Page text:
Zero Dark Thirty and Zero Sum Gain

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How can violence ever bring closure to violence? I considered this question while watching Zero Dark Thirtythe controversial movie on the hunt and killing of Osama Bin Laden. So much of the controversy around the movie centers on factuality and on whether or not it glorifies torture. From the standpoint of acting and cinematography, the movie is a great success. Moreover, regardless of whether or not the movie is accurate, it can prove beneficial for fostering important discussions. Here are two key questions. Should a democratic society such as the United States ever resort to torture to bring an end to mass killings and the perpetrators of horrific evil to justice? Moreover, can violence of any sort ever bring about justice and closure to injustice?

Yesterday we celebrated Dr. Martin Luther King, Jr.’s birthday. How might he have responded to the possible torture and eventual killing of Osama Bin Laden? He spoke out strongly against the Vietnam War and militarism. Would he have spoken out against America’s response to terrorism at the hands of Al Qaida? On a personal level, Dr. King was the victim of violence, but he never retaliated. He also encouraged those in his movement birthed in the church and centered on civil rights not to retaliate against their oppressors. Speaking of the church, how would King have responded to those who would claim that the response of a nation state will and should be different from the church when it is attacked? Tough questions. All of them went through my mind as I watched and pondered Zero Dark Thirty this holiday weekend.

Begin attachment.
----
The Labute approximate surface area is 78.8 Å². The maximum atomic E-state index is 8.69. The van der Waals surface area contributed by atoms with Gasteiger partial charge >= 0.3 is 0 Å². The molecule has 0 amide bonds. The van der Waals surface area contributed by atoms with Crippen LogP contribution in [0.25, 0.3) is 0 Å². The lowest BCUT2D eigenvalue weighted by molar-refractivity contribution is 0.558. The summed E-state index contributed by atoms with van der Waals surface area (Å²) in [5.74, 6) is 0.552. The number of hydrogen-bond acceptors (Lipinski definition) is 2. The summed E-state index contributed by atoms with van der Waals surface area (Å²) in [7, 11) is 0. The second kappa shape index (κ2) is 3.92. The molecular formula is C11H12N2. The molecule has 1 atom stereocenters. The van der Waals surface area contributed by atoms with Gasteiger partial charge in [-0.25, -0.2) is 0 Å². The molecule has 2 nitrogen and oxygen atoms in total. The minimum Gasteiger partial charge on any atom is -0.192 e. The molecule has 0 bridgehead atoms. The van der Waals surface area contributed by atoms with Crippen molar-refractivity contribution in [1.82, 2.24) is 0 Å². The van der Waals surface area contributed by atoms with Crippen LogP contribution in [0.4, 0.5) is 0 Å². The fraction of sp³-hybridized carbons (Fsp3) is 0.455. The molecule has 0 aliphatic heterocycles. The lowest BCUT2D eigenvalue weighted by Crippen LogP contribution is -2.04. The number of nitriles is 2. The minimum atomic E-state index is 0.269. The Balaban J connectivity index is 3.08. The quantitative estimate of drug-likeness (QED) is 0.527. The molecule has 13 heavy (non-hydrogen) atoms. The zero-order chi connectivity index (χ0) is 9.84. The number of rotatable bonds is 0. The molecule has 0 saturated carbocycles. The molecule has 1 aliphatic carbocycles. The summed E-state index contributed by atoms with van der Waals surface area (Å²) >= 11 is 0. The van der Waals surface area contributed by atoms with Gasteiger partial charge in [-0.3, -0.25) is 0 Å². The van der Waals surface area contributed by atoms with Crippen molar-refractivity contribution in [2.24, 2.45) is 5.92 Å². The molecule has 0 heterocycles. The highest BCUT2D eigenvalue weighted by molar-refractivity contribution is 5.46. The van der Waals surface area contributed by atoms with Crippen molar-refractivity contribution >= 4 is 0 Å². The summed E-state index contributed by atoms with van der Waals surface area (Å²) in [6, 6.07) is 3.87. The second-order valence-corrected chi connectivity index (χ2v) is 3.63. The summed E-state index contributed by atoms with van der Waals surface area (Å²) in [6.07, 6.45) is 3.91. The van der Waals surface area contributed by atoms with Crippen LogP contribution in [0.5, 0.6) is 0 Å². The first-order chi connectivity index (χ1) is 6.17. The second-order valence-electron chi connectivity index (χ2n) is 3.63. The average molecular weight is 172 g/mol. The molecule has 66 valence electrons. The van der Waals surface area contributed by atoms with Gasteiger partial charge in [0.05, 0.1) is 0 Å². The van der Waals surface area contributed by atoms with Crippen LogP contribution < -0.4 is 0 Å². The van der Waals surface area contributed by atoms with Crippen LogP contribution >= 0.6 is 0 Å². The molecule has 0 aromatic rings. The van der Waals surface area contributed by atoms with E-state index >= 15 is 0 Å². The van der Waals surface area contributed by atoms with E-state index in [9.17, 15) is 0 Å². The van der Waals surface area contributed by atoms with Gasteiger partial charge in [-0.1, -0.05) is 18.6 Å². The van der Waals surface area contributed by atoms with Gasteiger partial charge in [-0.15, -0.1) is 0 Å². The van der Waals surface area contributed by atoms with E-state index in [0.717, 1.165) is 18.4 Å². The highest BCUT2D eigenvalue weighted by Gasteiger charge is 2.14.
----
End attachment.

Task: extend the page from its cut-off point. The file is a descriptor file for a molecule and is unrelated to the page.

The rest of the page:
Regardless of our answers to these questions, King’s life of civility and unswerving compassion and love even of his enemies brought justice to bear on torture and violence, exposing the darkness of hate, and bringing it into the light of day. King lived out what was true of his Lord and bore witness to how Jesus’ cross and resurrection absorbs evil and serves as the basis for the eventual eradication of all injustice. As G. B. Caird argued so King and his Lord lived and died, “Evil is defeated only if the injured person absorbs the evil and refuses to allow it to go any further” (G. B. Caird, Principalities and Powers: A Study in Pauline Theology, with a foreword by L. D. Hurst {Eugene, OR: Wipf and Stock, 2003 [1956]}, p. 98). In view of Jesus’ cross and resurrection, how will we live? Will we live in light of his cross and resurrection, or in view of Zero Dark Thirty?

If we live out Zero Dark Thirty in our lives and eventually destroy all terrorists around the globe, will we bring an end to the terror of hate and unforgiveness that so often rages within? Or will we only mask this internal terror, developing calloused hearts as well as fingers after pulling the trigger over and over again? In the end, will Zero Dark Thirty lead to a zero sum gain?

About Paul Louis Metzger

Dr. Paul Louis Metzger is the Founder and Director of The Institute for the Theology of Culture: New Wine, New Wineskins and Professor at Multnomah Biblical Seminary/Multnomah University. He is the author of numerous works, including "Connecting Christ: How to Discuss Jesus in a World of Diverse Paths" and "Consuming Jesus: Beyond Race and Class Divisions in a Consumer Church." These volumes and his others can be found wherever fine books are sold.

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  • Jerome

    You bring up a difficult subject, especially for patriotic Christians in America. As far as terrorism, when does our government cross the line from the biblical bearing of the sword to something that contaminates us all? Torture would fit that description, in my view.

    But one of the statements you made is even more difficult to me:

    “Moreover, can violence of any sort ever bring about justice and closure to injustice?”

    Granted, you were speaking in the context of our response as a nation to terrorism, but what leapt to mind instantly when I read this was the dilemma and finally, the actions of Dietrich Bonhoeffer. He felt that violence was justified when facing the empowered evil of the Third Reich, to the point of joining in the conspiracy to assassinate Hitler.

    Should Bonhoeffer have chosen total pacifism in the face of total evil? Hard to criticize him for the stand he took. What would we do?

    Thanks for helping us think about these things.

    Jerome


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